W3C home > Mailing lists > Public > public-html@w3.org > September 2008

new XSLT output methods, was: several messages

From: Julian Reschke <julian.reschke@gmx.de>
Date: Thu, 04 Sep 2008 09:28:24 +0200
Message-ID: <48BF8E18.2020203@gmx.de>
To: "Michael(tm) Smith" <mike@w3.org>
CC: public-html@w3.org

Michael(tm) Smith wrote:
> Julian Reschke <julian.reschke@gmx.de>, 2008-09-03 13:11 +0200:
>>  Thomas Broyer wrote:
>>> Also, XSLT cannot generate DOCTYPE internal subsets or entity
>>> references, and people have accomodated; using the xsl:text trick if
>>> they really needed those things, so why couldn't they also accomodate
>>> using the xsl:text trick to output the HTML5 doctype?
>>  You need disable-output-escaping, which is optional.
> Do we actually know of any XSLT implementations that don't support
> disable-output-escaping?

1) I recall one that didn't at all, but I forgot which one it was.

2) For the others, it depends where they transform to. For instance, 
Transformix in Mozilla doesn't understand it, because it directly builds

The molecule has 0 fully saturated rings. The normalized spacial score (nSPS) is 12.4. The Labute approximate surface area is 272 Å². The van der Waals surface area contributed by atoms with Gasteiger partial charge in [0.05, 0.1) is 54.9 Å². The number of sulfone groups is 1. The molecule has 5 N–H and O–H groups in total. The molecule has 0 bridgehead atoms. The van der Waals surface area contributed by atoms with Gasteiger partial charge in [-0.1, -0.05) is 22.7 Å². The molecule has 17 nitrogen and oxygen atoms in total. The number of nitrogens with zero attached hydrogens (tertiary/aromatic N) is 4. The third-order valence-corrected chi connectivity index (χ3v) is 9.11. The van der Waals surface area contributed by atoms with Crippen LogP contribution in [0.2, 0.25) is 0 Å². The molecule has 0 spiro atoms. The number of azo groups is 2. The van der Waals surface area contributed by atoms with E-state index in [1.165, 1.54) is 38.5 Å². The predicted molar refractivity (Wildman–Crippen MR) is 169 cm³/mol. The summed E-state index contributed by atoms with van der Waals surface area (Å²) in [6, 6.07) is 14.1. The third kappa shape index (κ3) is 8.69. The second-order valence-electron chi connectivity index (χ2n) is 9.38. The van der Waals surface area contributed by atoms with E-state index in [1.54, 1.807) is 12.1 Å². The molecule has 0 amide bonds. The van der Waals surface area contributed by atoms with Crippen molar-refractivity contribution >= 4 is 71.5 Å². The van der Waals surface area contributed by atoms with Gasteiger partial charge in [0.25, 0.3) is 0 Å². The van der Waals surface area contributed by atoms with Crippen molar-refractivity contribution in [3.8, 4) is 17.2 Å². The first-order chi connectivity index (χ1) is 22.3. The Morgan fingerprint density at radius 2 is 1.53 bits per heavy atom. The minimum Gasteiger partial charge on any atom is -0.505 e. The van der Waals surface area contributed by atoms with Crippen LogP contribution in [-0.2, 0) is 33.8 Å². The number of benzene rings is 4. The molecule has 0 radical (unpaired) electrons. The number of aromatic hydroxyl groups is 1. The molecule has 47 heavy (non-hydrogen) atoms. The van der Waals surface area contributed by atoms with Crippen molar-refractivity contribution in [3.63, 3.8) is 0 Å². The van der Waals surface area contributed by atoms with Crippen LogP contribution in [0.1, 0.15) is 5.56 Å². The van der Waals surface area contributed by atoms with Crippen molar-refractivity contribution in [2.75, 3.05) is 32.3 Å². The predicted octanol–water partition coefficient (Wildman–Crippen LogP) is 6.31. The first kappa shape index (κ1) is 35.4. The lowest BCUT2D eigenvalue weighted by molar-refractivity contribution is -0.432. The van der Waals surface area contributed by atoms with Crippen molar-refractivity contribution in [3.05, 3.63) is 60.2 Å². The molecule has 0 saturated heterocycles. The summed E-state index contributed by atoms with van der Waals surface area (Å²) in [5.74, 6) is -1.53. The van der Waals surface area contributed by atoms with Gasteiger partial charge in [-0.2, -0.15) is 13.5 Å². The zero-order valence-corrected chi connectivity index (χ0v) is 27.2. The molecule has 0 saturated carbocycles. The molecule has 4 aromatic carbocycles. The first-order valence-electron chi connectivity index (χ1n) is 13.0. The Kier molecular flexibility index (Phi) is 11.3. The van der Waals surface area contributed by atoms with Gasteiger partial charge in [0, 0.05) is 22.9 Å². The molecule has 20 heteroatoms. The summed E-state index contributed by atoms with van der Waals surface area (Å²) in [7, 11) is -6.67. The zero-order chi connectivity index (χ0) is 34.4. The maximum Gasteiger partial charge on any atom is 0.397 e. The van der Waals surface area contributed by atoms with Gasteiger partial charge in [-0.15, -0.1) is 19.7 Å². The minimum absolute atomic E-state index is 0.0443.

a DOM (I think).

3) An author may be able to edit the XSLT source, but the invocation may 
be done by code (s)he doesn't control (let's say an XSLT hook in a 
content management system). d-o-e is only going to work when it's the 
*last* transformation in a set of transformations. Many systems allow 
pipelining of transforms. Yes, these issues can be fixed by updates, but 
why are we making things harder to deploy than needed?

4) And, again, it's not an XSLT-only problem. javax.xml.transform is the 
most reliable way included in the JDK to produce HTML, and is based on 
the XSLT serializers. The same situation could apply to other platforms.

BR, Julian
Received on Thursday, 4 September 2008 07:29:12 UTC

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